ANALYSIS: Ending the China Initiative adds to the growing skepticism about Biden's dedication to national security

Assistant Attorney General Matthew Olsen attributed discrimination against Asian Americans as the first reason for disbanding the China Initiative in a speech he delivered in February 2022.

The end of the China Initiative, a Trump-era security program that prosecuted Chinese government agents involved in economic espionage and trade secret theft, adds to the growing skepticism about the Biden administration’s dedication to national security.

Assistant Attorney General Matthew Olsen attributed discrimination against Asian Americans as the first reason for disbanding the China Initiative in a speech he delivered in February 2022.

“We have heard concerns from the civil rights community that the ‘China Initiative’ fueled a narrative of intolerance and bias,” he said. “To many, that narrative suggests that the Justice Department treats people from China or of Chinese descent differently. The rise in anti-Asian hate crime and hate incidents only heightens these concerns.” 

“The Department is keenly aware of this threat and is enhancing efforts to combat acts of hate,” he added. “These efforts are reflected in the Attorney General’s memorandum issued last year following the enactment of the COVID-19 Hate Crimes Act.”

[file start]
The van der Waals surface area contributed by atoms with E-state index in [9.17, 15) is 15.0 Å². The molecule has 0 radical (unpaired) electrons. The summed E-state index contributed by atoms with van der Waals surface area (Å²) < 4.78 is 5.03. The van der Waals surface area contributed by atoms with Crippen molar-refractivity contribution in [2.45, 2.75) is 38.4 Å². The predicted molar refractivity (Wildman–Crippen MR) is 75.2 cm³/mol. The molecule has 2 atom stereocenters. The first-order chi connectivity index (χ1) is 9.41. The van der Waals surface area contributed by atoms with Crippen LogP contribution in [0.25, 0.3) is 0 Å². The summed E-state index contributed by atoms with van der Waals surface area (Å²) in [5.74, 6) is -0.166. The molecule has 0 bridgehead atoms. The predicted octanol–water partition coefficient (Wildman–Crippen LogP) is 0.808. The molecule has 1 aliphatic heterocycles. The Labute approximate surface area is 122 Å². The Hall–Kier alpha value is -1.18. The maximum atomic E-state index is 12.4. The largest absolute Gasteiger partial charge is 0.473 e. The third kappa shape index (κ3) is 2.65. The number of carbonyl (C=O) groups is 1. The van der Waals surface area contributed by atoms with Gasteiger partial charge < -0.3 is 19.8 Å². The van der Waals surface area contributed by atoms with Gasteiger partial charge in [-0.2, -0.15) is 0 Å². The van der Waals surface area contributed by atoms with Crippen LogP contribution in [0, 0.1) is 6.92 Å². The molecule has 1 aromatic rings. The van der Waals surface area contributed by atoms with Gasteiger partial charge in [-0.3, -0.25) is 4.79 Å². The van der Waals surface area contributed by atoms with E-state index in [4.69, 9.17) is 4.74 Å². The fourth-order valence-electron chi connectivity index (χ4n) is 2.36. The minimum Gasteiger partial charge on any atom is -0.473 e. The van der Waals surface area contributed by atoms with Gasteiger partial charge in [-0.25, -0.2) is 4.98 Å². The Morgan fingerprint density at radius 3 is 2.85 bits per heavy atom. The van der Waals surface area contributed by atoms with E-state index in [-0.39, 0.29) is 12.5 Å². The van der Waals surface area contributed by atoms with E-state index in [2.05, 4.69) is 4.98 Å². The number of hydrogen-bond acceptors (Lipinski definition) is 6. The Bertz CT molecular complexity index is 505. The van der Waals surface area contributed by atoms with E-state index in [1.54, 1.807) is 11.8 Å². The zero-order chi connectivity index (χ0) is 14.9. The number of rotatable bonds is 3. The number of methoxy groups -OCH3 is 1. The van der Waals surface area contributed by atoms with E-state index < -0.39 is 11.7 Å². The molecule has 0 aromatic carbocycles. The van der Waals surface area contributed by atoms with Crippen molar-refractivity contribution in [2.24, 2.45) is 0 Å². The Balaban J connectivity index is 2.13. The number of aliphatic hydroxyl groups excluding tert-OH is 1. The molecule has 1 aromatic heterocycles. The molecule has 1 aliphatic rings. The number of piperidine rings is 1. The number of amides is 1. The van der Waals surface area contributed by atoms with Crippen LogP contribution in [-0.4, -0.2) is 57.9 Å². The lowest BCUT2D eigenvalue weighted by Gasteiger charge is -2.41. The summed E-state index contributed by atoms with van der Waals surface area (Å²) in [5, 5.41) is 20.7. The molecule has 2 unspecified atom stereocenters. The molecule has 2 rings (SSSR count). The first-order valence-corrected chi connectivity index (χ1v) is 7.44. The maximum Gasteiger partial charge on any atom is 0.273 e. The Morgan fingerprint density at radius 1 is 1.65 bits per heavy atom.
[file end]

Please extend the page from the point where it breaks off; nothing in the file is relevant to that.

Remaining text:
Authors of a recent study published in the Proceedings of the National Academy of Science argue that the initiative was discriminatory as well.

The study’s authors conducted a survey from December 2021 to March 2022 of Chinese-descended tenured and tenure-track American scientists who self-reported feelings of fear and anxiety. 

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The authors said this caused them to consider leaving the U.S. and avoid applying for federal grants. The summary of the survey, however, does not mention how many people were surveyed. 

Executive Director of the Mossavar-Rahmani Center for Business and Government at the Harvard Kennedy School Dan Murphy argued in a New York Times article that the initiative was built on a witch hunt.

“The damage caused by the Department of Justice’s now-disbanded China Initiative still reverberates. Designed to counter economic espionage and national security threats from China, it resulted — in some cases — in researchers and academics of Chinese descent being placed under house arrest or taken away in handcuffs on charges of hiding ties to China, cases that ended in acquittal or were later dropped,” Murphy wrote. 

However, like every story, there are two sides to this issue. 

Abandoning the China Initiative because of self-reports of discrimination and mistrials seems to be an insufficient reason to cancel the program when considering how China has risen to scientific prowess.

China’s rise is possible because scientists from China steal intellectual property in the United States and hand that property over to the Chinese Communist Party (CCP).

Zheng Xiaoqing, a former General Electric Power employee in Schenectady, New York used steganography to hide stolen confidential files in digital photographs and sent them to China, for example. 

He was sentenced to only 24 months in prison for that crime. 

China has ascertained other intellectual properties in industries such as aerospace, aviation, pharmaceuticals, nanotechnology, and bioengineering through industrial espionage, joint venture agreements, and cyber-espionage.  Much of that has been made possible due to lax penalties for espionage, as the case with Xiaoqing, and lax policies that allow those with ties to the CCP to study in the United States.